Mt. Elbert

Mt.Elbert (Sawatch Range) – Northeast Ridge (Class 1)

  • Attempted 6/20/15
  • 9.0 miles round trip
  • 3.25 hours to summit and 1.75 hrs back to TH
  • Easy 14er (Class 1)
  • +4,700′ net elevation gain to peak (14,433′)
  • Equipment:
    • sunblock (at that elevation, you’ll feel the sun)
    • tech shell (you will want a shell to protect you from the wind)
    • Soft shell or nanopuff jacket (always layer when attempting a 14er)
    • microspikes and hiking pole (made the snow crossing easy and fun)
    • headlamp (you’ll have to be starting this hike earlier than most 14ers)
    • light gloves
    • Lunch and lots of snacks
    • Lots of water

It is a near year and a new season to get back in to shape for hiking 14ers, so my friends and I wanted to begin on an easier class 1 peak to “warm-up.”  We left Arvada at 3:15a and arrived at the North Elbert TH around 5:30a.  We then set off around 5:45a with enough sun coming over the front range that we didn’t really need headlamps.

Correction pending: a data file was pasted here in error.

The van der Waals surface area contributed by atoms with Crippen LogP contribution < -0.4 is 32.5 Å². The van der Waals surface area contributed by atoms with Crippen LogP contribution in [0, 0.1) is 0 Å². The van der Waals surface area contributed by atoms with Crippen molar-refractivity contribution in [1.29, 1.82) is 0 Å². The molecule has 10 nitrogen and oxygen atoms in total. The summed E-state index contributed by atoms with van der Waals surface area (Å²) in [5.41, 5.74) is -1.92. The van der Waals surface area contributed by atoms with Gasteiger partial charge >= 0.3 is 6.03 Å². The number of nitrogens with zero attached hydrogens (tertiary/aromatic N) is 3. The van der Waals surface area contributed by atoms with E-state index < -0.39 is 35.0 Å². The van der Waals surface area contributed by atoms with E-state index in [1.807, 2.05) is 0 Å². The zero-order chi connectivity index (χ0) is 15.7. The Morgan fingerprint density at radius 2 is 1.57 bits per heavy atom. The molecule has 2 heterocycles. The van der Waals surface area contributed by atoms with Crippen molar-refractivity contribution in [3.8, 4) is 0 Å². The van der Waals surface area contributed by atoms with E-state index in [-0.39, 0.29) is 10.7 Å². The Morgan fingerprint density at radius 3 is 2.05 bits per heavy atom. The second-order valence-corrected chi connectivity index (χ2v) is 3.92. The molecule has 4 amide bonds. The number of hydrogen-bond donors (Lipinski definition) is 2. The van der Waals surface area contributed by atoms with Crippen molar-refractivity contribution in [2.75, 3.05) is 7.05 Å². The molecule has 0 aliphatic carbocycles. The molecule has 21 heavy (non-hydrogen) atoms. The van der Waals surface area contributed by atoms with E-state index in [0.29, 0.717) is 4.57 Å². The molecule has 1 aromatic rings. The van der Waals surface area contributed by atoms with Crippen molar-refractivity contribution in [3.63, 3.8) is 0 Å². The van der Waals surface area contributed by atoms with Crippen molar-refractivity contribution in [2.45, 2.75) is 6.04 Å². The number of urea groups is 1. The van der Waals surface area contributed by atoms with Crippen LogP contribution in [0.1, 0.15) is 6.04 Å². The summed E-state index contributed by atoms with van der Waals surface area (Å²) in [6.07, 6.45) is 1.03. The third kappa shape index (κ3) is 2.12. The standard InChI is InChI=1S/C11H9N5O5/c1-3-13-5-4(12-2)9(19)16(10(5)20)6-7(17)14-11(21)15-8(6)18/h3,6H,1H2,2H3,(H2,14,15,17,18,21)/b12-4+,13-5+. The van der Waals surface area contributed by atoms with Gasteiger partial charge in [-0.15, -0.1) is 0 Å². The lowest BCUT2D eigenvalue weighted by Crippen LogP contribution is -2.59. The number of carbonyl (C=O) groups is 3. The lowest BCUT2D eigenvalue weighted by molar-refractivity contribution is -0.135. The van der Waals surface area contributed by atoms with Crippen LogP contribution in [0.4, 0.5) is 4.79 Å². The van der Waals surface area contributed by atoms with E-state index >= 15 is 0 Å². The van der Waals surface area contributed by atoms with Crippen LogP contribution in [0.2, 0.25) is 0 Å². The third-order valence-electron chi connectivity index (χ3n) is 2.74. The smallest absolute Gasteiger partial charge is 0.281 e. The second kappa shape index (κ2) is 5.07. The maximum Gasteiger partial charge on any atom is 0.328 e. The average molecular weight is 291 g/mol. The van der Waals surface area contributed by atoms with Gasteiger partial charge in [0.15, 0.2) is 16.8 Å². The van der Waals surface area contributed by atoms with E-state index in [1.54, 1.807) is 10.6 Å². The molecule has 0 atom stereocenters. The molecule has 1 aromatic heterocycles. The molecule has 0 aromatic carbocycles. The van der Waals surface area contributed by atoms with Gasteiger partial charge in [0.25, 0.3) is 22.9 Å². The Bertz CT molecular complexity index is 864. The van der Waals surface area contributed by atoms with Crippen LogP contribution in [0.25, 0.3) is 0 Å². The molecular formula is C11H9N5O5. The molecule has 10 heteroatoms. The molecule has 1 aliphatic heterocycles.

On the 2wd dirt road leading to Mt. Elbert's and Mt. Massive's TH
On the 2wd dirt road leading to Mt. Elbert’s and Mt. Massive’s TH
We got to see the sun rise through the trees at the beginning of our hike
We got to see the sun rise through the trees at the beginning of our hike

After about a mile of hiking into the trees we reached the latter half of the trees where it got much steeper than the initial section.  It continued like this for about a mile and a half until we cleared the treeline around 12,000 feet.  We stayed pretty cool in the trees for the first 15 minutes and had to wear nanopuff jackets or soft shells.  After that we all stripped to short sleeved shirts and long pants.  No sunglasses or sunblock was required until we cleared treeline.  There were a couple patches of snow above 11,200 feet or so, but nothing that could be walked around.

Near the start of the trail
Near the start of the trail
The begin of the steeper incline
The begin of the steeper incline
Once we were above treeline, we had a clear view of Mt. Massive (hiker's right on the ascent) for the entirety of the hike
Once we were above treeline, we had a clear view of Mt. Massive (hiker’s right on the ascent) for the entirety of the hike

Once above treeline, there are two false summits that I can recall.  The first is going to be obvious as it looks closer than two miles and you know you have two miles left from here.  It is a steep hike up some pretty loose rock but it is all switchbacks that don’t require any special skills to conquer.  I would just suggest that you leave several yards between each hiker in case a loose rock slips: you don’t want to be caught right behind a hiker when that happens, take it from me!